School Time

Every family has a different daily rhythm, depending in part on parents’ work schedules, obligations, and outside activities. While I have some friends whose children begin their schoolwork late in the afternoon and go into the evening, my children seems to get the most completed the earlier we start in the day. If I get them up and they start right to work, the younger ones can be finished by lunchtime, and John just has to work through the early afternoon, leaving time for chores, lessons, errands, and play.

That’s a good plan for us — if we followed it. But often, something deters us. Or rather, something deters me.

Sometimes, if my husband has to leave for work early before the children wake up, I find myself enjoying the quiet a little too much. I wait to get them up, using the time to catch up on projects or reading. It’s a productive morning for me, but they get started later, and the school day seems to go on and on. And ┬áif we have errands to do in the afternoon, the kids might still be working on assignments in the evening as well.

I’m thankful for caller ID, but sometimes it can make things more difficult. Though I can avoid morning calls from telemarketers, I also know when family or friends are calling in. Instead of letting the machine pick up the call, I’ll usually try to answer it; after all, it might be an emergency.

Another big distraction for me is the computer. While it’s an invaluable tool for researching assignments, finding worksheets and resources, and connecting with other homeschooling families, “school hours” is not the right time to do it. Though I plan to just “find an activity page” for my first grader, I usually end up checking email and looking around for other resources — in short, spending much longer than I intended, and losing the learning momentum that we started with earlier that day.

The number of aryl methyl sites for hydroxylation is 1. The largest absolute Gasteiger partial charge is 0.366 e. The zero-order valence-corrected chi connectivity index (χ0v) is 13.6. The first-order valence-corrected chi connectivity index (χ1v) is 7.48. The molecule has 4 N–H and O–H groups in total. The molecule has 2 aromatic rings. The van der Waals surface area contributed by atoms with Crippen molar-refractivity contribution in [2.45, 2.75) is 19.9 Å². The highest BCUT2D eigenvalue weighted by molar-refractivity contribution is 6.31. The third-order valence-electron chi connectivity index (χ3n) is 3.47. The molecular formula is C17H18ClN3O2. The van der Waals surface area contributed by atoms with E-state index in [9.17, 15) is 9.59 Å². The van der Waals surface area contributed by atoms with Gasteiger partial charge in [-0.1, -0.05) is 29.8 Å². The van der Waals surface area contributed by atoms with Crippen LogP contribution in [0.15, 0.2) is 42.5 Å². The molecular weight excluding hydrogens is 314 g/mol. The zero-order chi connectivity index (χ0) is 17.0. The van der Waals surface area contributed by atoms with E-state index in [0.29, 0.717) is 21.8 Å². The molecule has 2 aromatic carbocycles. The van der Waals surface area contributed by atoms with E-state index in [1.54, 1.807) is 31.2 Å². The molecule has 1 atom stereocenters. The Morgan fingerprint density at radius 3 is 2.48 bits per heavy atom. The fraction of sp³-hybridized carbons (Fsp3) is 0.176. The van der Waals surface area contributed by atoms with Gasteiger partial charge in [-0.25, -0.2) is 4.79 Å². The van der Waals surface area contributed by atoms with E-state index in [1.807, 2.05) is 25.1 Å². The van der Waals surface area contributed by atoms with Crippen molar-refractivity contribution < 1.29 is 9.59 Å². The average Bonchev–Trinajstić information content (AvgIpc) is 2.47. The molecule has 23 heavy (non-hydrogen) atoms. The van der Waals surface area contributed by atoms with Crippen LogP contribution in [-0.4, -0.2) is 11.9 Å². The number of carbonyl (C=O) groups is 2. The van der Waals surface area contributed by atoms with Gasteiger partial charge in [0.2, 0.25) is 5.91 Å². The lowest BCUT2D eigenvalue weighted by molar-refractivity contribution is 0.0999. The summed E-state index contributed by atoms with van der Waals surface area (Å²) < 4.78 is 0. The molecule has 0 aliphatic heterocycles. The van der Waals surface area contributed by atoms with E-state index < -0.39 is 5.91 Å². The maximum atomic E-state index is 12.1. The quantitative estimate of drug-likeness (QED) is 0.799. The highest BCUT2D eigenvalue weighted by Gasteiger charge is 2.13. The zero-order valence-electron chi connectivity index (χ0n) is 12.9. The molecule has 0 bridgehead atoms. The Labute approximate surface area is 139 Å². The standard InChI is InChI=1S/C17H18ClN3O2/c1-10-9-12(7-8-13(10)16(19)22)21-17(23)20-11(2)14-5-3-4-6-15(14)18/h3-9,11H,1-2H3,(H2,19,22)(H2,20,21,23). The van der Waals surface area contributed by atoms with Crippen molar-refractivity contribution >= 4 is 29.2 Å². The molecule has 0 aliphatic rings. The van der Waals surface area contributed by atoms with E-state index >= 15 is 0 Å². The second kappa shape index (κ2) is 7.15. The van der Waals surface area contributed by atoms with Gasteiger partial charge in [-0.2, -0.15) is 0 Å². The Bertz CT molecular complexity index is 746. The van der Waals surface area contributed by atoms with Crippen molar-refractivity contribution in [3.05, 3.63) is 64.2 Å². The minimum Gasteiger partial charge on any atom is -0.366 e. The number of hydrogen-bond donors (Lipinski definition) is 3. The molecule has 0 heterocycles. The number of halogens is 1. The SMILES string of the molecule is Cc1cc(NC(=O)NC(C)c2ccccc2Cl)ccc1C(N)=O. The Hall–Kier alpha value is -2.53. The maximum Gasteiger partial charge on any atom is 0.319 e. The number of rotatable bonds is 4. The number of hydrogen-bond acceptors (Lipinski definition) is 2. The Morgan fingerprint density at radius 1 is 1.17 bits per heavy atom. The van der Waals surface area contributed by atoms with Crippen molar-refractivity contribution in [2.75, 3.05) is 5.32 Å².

The answer? Set a time for school and stick with it. Wake up the children on time, or give them each an alarm clock to set so they’ll wake themselves up on time. Put a message on the phone saying that I’ll be available to take calls after a certain time in the afternoon. Leave the computer off until after all the schoolwork is done; if I need to look something up or find a worksheet, I can make a note of it and do it later in the afternoon. In short, reserve “school time” for school.

How do you keep yourself from getting distracted?

Photo by jppi

2 thoughts on “School Time”

  1. While my son attends public school during the year, for the summer we do a great deal of work at home.

    The night before, I’ll make a list for him of what he needs to do, so that he can be independent while also working on following directions. This will usually be review work, an easy lesson, or something that doesn’t need my attention.

    I’ll spend this hour catching up on computer work or whatever needs to be done.

    Of course, I only have 1 child, so I don’t really live in the same world. However, the lists have been very helpful, and we’re working on having him make his own, to help him learn to organize his work and thoughts better.

  2. What a great idea, and I think that could work for kids of all ages. I can see how that could give me a little extra time in the morning to take care of pressing “business” while the kids get a head start on their work. Thanks for the tip!

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